State's milo acreage nearly triples

Wet weather in May and June combined with uncertain commodity prices helped push Arkansas farmers away from planting cotton and corn, but the same two factors contributed to an almost threefold amount of grain sorghum planted in the state compared with a year ago.

Producers planted about 500,000 acres of grain sorghum, also known as milo, this year, compared with 170,000 acres in 2014, according to the acreage report released Tuesday by the National Agricultural Statistics Service. This year's planted sorghum acreage was twice the amount the service estimated in its prospective plantings report in March.

While a wet spring accounted for some of the shift, low prices for other row crops also played a role.

Scott Stiles, an economist for the University of Arkansas System Division of Agriculture, said he was surprised by the jump in projected sorghum acreage between March and June.

"Once you're into late May, you're past the optimal [yield] point for sorghum," Stiles said. But he said strong export demand is generating as much as a $1 per bushel premium for sorghum compared with corn, making sorghum very attractive to growers.

Grain agronomist Jason Kelley agreed that low commodity prices drove planting decisions that then had to be adjusted when fields stayed too wet to plant for longer than expected.

"It's tough," he said. "Soybeans are OK. Cotton's not very good. The corn price isn't very good. Grain sorghum, if you look at it right now, that looks like the best thing going." The service said the 500,000 acres would be the most sorghum planted in the state since 1986 when producers planted 675,000 acres.

While the service reported that as of June 1, producers had planted or said they planned to plant around 240,000 acres of cotton -- 10,000 acres more than expected in March -- both Stiles and cotton agronomist Bill Robertson predicted the harvested amount would be shy of 200,000 acres this year.

The Arkansas Boll Weevil Eradication Board is tracking 198,500 planted acres, Robertson said Tuesday. But even at 240,000 acres, the state's cotton acreage would still be an all-time low for the crop. Last year, growers planted 335,000 acres of cotton.

"The bottom line is that a number of gins are struggling," Robertson said. With so few acres in production, many "aren't going to be able to justify opening their doors." He said the number of active gins shrank in 2014 from 39 to 35, and more will likely close this year.

With planting delays caused by frequent rains, farmers were expected to turn to soybeans, which can be planted later in the season compared with other crops.

However, the service said in its report that growers planted 3.3 million acres of soybeans, down about 4 percent from the 3.45 million it estimated in March. The 2015 figure is still up 2 percent compared with the 3.24 million acres planted last year.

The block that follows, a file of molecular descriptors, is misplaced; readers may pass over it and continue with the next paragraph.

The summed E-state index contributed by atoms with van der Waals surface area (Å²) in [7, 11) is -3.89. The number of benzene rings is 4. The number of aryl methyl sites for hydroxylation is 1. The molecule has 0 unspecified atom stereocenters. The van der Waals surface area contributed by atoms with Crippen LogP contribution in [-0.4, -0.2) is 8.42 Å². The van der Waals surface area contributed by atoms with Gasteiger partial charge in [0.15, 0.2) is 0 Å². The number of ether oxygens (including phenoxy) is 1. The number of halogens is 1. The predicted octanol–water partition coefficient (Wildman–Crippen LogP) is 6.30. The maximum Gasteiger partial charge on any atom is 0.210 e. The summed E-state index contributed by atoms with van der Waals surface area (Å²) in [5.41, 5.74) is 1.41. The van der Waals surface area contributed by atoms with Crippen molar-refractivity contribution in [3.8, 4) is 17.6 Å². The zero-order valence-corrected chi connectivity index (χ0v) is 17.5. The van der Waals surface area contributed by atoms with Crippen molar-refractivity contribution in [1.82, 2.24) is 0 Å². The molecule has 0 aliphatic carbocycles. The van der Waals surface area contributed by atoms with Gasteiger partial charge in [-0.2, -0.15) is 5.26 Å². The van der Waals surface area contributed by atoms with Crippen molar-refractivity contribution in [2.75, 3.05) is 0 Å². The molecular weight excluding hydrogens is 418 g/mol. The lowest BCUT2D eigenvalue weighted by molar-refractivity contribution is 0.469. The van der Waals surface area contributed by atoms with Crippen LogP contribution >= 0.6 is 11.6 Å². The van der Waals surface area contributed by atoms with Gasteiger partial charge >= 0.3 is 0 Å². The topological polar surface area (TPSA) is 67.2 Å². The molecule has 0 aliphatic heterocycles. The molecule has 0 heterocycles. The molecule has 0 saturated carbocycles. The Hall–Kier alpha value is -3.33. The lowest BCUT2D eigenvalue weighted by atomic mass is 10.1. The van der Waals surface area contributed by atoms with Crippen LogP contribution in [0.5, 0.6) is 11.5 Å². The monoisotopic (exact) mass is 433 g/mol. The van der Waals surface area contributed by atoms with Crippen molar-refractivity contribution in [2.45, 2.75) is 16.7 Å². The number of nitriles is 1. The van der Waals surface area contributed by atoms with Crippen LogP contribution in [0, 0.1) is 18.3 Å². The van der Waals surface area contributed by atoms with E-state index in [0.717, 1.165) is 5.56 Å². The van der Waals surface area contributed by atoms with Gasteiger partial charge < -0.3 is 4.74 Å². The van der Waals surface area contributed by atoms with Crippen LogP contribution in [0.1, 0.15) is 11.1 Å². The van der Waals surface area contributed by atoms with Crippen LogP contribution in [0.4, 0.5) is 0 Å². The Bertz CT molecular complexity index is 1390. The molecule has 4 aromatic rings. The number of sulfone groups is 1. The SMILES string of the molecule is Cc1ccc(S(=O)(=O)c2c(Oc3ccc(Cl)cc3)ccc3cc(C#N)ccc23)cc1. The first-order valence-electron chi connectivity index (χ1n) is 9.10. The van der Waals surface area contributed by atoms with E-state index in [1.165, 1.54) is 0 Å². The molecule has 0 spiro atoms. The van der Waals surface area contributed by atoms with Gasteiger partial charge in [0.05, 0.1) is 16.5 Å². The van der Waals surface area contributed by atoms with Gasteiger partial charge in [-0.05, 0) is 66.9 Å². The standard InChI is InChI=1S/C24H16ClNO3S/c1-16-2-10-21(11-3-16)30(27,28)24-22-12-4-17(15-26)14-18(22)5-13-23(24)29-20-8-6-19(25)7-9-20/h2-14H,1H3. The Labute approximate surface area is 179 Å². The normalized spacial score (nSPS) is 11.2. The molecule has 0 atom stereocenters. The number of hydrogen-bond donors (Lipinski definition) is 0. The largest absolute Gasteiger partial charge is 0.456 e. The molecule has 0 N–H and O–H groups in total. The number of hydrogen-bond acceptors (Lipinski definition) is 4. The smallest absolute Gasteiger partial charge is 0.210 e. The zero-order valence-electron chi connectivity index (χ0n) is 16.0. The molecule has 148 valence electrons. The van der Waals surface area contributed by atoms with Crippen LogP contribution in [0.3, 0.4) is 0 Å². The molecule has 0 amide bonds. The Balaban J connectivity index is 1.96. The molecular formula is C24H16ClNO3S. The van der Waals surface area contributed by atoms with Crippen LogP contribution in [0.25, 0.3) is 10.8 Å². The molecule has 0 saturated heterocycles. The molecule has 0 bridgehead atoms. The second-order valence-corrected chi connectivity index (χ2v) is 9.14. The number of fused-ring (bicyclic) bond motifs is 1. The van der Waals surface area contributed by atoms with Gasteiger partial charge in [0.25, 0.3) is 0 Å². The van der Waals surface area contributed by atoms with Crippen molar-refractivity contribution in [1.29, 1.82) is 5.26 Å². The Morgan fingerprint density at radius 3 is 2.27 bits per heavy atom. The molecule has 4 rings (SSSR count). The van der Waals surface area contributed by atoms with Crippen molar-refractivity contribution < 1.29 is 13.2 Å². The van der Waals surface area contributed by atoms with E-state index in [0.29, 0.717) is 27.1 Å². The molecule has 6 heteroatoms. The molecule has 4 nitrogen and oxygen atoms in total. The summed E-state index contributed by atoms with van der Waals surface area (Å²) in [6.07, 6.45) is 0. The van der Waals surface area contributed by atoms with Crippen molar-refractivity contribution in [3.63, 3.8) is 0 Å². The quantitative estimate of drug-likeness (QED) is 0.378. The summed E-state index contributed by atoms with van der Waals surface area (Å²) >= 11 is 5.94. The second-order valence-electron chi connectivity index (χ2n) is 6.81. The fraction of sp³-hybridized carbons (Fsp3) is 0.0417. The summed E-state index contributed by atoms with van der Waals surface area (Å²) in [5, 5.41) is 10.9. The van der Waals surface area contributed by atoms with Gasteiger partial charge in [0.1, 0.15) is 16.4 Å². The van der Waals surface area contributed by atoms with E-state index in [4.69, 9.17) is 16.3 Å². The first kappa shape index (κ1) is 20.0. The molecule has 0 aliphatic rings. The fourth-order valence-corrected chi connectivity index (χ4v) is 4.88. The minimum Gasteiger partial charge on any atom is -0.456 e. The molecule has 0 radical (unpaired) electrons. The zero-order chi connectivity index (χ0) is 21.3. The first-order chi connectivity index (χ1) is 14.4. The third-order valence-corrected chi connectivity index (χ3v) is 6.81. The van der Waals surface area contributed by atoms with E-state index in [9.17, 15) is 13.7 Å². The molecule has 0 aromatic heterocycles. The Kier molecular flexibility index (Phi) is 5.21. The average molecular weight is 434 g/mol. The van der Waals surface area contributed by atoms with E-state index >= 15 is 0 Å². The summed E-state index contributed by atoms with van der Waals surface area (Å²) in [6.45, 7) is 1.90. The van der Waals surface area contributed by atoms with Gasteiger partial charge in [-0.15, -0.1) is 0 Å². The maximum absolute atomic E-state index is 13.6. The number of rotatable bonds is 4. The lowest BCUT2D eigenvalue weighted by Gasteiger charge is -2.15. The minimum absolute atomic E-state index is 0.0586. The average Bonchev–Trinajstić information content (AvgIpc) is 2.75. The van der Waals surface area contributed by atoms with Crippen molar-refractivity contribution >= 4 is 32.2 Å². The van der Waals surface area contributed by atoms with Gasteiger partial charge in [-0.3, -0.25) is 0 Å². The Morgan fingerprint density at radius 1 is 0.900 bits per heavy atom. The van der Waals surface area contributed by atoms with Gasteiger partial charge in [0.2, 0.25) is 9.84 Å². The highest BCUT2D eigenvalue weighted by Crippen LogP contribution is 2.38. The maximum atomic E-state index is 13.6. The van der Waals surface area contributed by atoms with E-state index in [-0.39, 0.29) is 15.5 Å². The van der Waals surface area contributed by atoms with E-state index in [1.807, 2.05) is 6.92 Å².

Some producers are still planting their soybean crop, said Jeremy Ross, a soybean agronomist with the UA System Division of Agriculture.

"We should be wrapping up in the next couple of days," Ross said, adding that some growers dealing with flooded fields are trying to decide whether to replant or apply for crop loss coverage.

For other major crops, the service reported that growers planted 500,000 acres of corn, 7 percent less than the 540,000 acres planted a year ago; 1.391 million acres of rice, down 6 percent from the 1.486 million acres planted last year; and 350,000 acres of wheat, down 25 percent from the 465,000 planted in 2014. The wet weather also took a toll on acreage used for hay, which shrank from 1.225 million acres last year to 1.055 million acres this year.

Eugene Young, deputy director of the service's Delta Regional Office in Little Rock, said Tuesday that the acreage report was based on surveys completed by farmers that covered both "seed in the ground" as of June 1 and their intended plantings after that date, which could change if fields were too wet to plant.

Young said the service will get more accurate figures on acreage planted when it conducts harvest surveys in September and October.

Because planting delays extended past mid-June, the service said Tuesday that it will resurvey producers in Arkansas, Texas, Kansas and Missouri to collect updated acreage information on cotton, sorghum and soybeans. The service said that at the time of its initial survey done over the first two weeks of June, the planting delays caused by wet fields resulted in a portion of planted acres in those states being left out of the survey.

Young said such an occurrence "is a rare event" that sometimes needs to be done to firm up figures needed for national production estimates. The updated figures will be released Aug. 12.

With crops in the ground, growers now must wait to see how the weather in July and August will affect yields.

Ross noted that 2014 also saw a wet, late start but still saw several yield records set. For its soybean crop, the state is looking at two different situations. South of Interstate 40, the crop is looking good, he said. But north of that line, most of the soybeans have been planted in the past two to three weeks.

"The next two months will dictate yields," he said. If weather stays relatively cool, then production should match yearly averages, he said. However, if heat indexes climb, then the bushel-per-acre figure will fall.

Business on 07/01/2015